Adding Clarity To Advance Directives

Understanding Advance Directives can be an intimidating task. Because of this, people ask me all the time what types of forms are the most-important to have as their loved one ages. While I’m not an expert on all the forms that are available, I do have a few on my list. I believe these are necessary for honoring and protecting your loved one. Therefore, this is crucial when a health crisis or issue arises and a family member or In Home Care caregiver isn’t physically present.


The Yellow Dot Program

The first is Georgia’s Yellow Dot Program. This is a free program that may help save the life of you or your loved one. When seconds count, it is critical to make sure first responders have the information they need. Providing information on medical conditions, medications, and allergies will help medical professionals make the best decision about your treatment. This form is extremely important if you live alone and have a medical emergency. This also lets first responders know that you have completed a personal information form and where they can find it.

How does it work? It’s as simple as filling out a form and placing a Yellow Dot decal on your vehicle or near the main entrance to your home.  Now you will be able to alert first responders that vital medical information is stored close by either in your glove compartment or on the refrigerator in your home.

How does one participate in the program? The Georgia Yellow Dot Program is being piloted in specific counties. Chatham and Bryan counties are now in the process of offering this program and the Greater Savannah Coalition On Aging (GSCOA) is helping to promote the program. As a member of the Coalition, please contact me if you would like more information and the form for the Yellow Dot Program. You will need a packet for your home and for each vehicle you drive. Packets should be completed per person.


The Georgia Advance Directive

Another form is the Georgia Advance Directive for Healthcare. All competent adults have the right to be informed about their medical treatment and to refuse that treatment for any reason. Sometimes this can be confusing, especially while one is a hospital patient or is in need of medical care. The best way to be sure your voice is heard in a medical setting is to write down your wishes in advance.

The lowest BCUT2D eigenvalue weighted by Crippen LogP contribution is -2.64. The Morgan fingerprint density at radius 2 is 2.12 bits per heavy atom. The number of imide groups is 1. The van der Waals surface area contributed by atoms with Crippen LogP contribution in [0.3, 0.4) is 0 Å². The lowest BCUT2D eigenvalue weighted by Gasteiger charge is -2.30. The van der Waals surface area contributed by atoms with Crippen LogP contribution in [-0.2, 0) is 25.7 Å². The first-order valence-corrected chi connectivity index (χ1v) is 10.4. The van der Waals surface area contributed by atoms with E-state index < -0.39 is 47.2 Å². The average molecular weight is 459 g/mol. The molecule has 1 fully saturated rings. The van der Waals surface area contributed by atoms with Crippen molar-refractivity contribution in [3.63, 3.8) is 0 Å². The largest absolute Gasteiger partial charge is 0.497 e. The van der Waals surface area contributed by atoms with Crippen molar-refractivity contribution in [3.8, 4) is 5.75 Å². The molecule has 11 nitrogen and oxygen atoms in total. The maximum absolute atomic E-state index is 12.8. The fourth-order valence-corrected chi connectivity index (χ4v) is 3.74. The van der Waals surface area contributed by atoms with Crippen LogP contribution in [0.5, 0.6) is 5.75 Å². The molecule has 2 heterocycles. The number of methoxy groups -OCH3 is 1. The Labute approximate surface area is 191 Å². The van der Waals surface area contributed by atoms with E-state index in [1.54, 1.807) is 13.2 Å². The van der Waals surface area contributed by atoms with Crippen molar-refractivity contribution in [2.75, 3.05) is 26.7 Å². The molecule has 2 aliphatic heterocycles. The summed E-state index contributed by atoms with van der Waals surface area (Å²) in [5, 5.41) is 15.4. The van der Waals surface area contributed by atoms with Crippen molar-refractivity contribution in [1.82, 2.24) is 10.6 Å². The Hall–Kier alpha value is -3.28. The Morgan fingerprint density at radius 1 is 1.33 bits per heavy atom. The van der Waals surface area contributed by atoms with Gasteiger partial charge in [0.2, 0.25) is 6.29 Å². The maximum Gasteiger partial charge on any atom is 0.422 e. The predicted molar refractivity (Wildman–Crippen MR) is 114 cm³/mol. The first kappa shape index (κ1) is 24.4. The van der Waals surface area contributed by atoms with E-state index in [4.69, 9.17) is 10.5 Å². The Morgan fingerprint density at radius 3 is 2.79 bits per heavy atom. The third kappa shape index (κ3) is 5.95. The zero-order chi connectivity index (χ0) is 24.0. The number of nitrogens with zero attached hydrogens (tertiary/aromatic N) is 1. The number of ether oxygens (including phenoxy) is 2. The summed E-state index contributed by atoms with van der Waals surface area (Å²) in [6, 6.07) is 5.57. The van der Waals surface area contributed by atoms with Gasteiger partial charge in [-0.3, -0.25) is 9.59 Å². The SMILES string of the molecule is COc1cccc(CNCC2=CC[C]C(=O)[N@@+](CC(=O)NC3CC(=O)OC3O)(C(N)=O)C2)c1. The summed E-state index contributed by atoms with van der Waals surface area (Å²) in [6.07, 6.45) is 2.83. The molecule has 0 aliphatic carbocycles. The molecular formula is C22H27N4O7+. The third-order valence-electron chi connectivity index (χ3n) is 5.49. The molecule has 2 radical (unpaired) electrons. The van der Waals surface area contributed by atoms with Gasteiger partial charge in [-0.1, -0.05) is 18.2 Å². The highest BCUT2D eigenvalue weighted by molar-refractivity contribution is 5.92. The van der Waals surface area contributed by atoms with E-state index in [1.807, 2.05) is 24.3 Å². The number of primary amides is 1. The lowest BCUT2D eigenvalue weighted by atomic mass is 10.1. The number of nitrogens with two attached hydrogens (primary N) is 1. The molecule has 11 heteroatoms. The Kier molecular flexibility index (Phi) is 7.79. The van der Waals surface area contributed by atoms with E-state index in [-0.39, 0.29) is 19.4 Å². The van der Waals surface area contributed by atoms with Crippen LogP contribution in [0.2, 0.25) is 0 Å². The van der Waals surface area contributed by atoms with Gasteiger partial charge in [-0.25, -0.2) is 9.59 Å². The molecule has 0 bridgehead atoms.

As of July 1, 2007, residents of Georgia now have one document called the “Georgia Advance Directive for Healthcare.” This new format combines the old Georgia Living Will and Durable Power of Attorney for Healthcare into one comprehensive document. Old forms completed prior to this date are still valid and will still be accepted as the patient’s legal wishes.

The new directive has four parts:

Part One – Health Care Agent

With this part you are able to choose someone to make health care decisions for you. This is for when you cannot (or do not want to) make health care decisions for yourself. The person you choose is called a health care agent and this person can make decisions for you after your death. These decisions often pertain to an autopsy, organ donation, body donation, and final disposition of your body. Hence, You should talk to your chosen health care agent about this important role.

Part Two – Treatment Preferences

With this part you are able to state your treatment preferences if you have a terminal condition or if you are in a state of permanent unconsciousness. Part Two only becomes pertinent if you are unable to communicate your treatment preferences. Reasonable and appropriate efforts will be made to communicate with you about your treatment preferences before Part Two becomes effective. You should talk to your family and others close to you about your treatment preferences.

Part Three – Guardianship

With this part you are able to nominate a person to be your guardian should one ever be needed.

Part Four – Effectiveness and Signatures

Lastly, this part requires your signature and the signatures of two witnesses. You must complete Part Four if you have filled out any other part of this form.  Important points to remember regarding advanced directives include the following:

  • The person must be a fully competent adult to complete an Advance Directive. These documents are only in effect if you are not able to express your own thoughts and wishes about treatment issues.
  • Advance Directives only cover healthcare decisions and have nothing to do with your financial affairs.
  • You can change your mind at any time, by completing a new form, or telling someone that you have different wishes.
  • You do not need a lawyer to complete the forms and they do not have to be notarized.
  • Finally, you will need two competent adults to witness these forms and the witnesses cannot be members of your family.

In conclusion, be sure to make plenty of copies of your advance directives. Keep one with you, give a copy to your health care providers, and keep one in safekeeping for good measure. With the right amount of planning and the right forms, you too can be ready in the event of a medical crisis.


Prepare well my friends.